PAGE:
The Quattro's original v1.0 firmware had a lot of trouble with our infamous red swatch, losing nearly all detail. On the other hand, Sigma Photo Pro version 6.0.5 did an excellent job.
Firmware v1.0.2, In-Camera JPEG
Firmware v1.0.2 image, converted in SPP v6.0.6
sigma dp2 quattro test image, firmware v1.0.2
sigma dp2 test image, converted in spp v6.0.6

Sigma's firmware update version 1.0.1 was designed specifically to quash the noise-reduction bug that caused the poor red-swatch performance in our Still Life test images.

The crop above left was captured with firmware v1.0.2, which carried that fix forward. The result is still far from perfect, but is a significant improvement over the original. The crop on the right was processed from the RAW file captured at the same time as the in-camera JPEG on the left, using Sigma Photo Pro version 6.0.6.

Again, the result is greatly superior detail, even improving contrast in the red swatches a bit over 6.0.5. While the dp2 Quattro's in-camera JPEGs are generally very good, being amazingly crisp and detailed for in-camera images, Sigma's SPP software is clearly the way to go to extract the full image quality that the Foveon sensor technology is capable of delivering. It does require a fast computer and some patience, though -- we'll report more on that in our full review.

Issue 2: Magenta/green tints in textured neutral tones

The second issue we encountered was a bit more subtle. Textured areas with relatively neutral tones showed some soft magenta/green color artifacts not present in the original subject. The errant tints covered varying amounts of area, but seemed generally to appear in areas where there was some texture to the neutral-toned subject matter. We inadvertently shot the original subject below with the camera set to "Landscape" mode, which boosts color saturation and contrast a little, and seemed to emphasize the false colors. Converting to JPEG with Sigma Photo Pro version 6.0.5 in "Standard" mode reduced the prominence of the color artifacts slightly, but perhaps only in proportion to the overall reduction in saturation and contrast. SPP 6.0.5 seems to largely eliminate the problem in the Standard color setting, although Landscape mode seems to leave it more or less as it was.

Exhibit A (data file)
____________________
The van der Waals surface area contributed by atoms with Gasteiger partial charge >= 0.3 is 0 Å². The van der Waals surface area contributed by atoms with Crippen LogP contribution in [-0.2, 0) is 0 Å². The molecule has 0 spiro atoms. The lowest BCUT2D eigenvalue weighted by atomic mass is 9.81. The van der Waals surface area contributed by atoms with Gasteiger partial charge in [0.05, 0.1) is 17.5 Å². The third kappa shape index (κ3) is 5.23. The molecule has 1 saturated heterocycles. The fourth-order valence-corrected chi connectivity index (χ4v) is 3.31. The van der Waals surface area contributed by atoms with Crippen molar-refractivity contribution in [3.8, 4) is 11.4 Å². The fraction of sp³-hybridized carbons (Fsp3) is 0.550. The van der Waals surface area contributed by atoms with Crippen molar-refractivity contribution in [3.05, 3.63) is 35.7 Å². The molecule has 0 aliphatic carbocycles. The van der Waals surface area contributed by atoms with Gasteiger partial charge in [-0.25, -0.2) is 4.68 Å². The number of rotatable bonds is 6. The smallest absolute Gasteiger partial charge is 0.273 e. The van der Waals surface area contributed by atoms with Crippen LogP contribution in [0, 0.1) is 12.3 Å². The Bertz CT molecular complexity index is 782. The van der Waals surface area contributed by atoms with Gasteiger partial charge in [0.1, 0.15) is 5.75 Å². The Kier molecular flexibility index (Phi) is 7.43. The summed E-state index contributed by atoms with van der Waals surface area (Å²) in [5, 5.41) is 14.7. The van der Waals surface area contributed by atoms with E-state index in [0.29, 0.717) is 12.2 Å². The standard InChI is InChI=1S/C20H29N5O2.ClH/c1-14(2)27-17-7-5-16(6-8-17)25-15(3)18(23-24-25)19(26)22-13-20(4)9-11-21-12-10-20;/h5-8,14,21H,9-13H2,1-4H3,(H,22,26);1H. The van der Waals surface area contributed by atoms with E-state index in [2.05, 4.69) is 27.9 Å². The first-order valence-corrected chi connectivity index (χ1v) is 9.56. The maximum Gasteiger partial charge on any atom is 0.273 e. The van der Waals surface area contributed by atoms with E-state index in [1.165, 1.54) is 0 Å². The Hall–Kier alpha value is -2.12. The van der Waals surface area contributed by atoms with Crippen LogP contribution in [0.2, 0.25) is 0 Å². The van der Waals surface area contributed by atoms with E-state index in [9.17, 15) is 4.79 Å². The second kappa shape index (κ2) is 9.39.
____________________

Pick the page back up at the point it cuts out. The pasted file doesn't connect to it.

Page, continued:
This shot was captured with the original version 1.0 firmware, with the camera (accidentally) set to Landscape mode. The image above is a 600-pixel version of the original, in-camera JPEG.

The crop above is from the same in-camera JPEG as shown at the top. If you look closely, you can see some magenta and green colors in the hair of the cat's nose that weren't present in the subject.

This crop is from a JPEG exported from the original .X3F raw file using Sigma Photo Pro version 6.0.5, with the color mode set to Standard, rather than Landscape. The green/magenta false color is slightly reduced over that seen in Landscape mode (which produced results nearly identical to the in-camera JPEG), but the difference seems mainly to be down to the slightly lower contrast and color saturation overall.
Working from the same original raw file, the latest Sigma Photo Pro version 6.0.6 largely corrects the false-color issue when the Standard color setting is used. There's still a hint of it there if you know where to look, but to all intents and purposes it's gone.

Overall, firmware 1.0.2 and Sigma Photo Pro version 6.0.6 do a pretty good job of addressing the two issues we found. The in-camera JPEG processing still has some trouble with the red swatch that plagues so many cameras, but the results are much improved over firmware version 1.0. Sigma Photo Pro v6.0.6 seems to do a pretty good job of addressing the problem of magenta/green false color in textured neutrals, as well, at least in situations where we found it to be an issue previously.

Of course, both updates bring other benefits too. This latest firmware also improves autofocus accuracy with low-brightness/contrast images, and adds an option to select whether the viewfinder image previews the exposure level or not. The newest Sigma Photo Pro version also addresses a couple of other bugs, and from what we can see, improves both detail rendition and low-ISO noise reduction as well. Both are clearly worthwhile updates for Sigma dp2 Quattro users.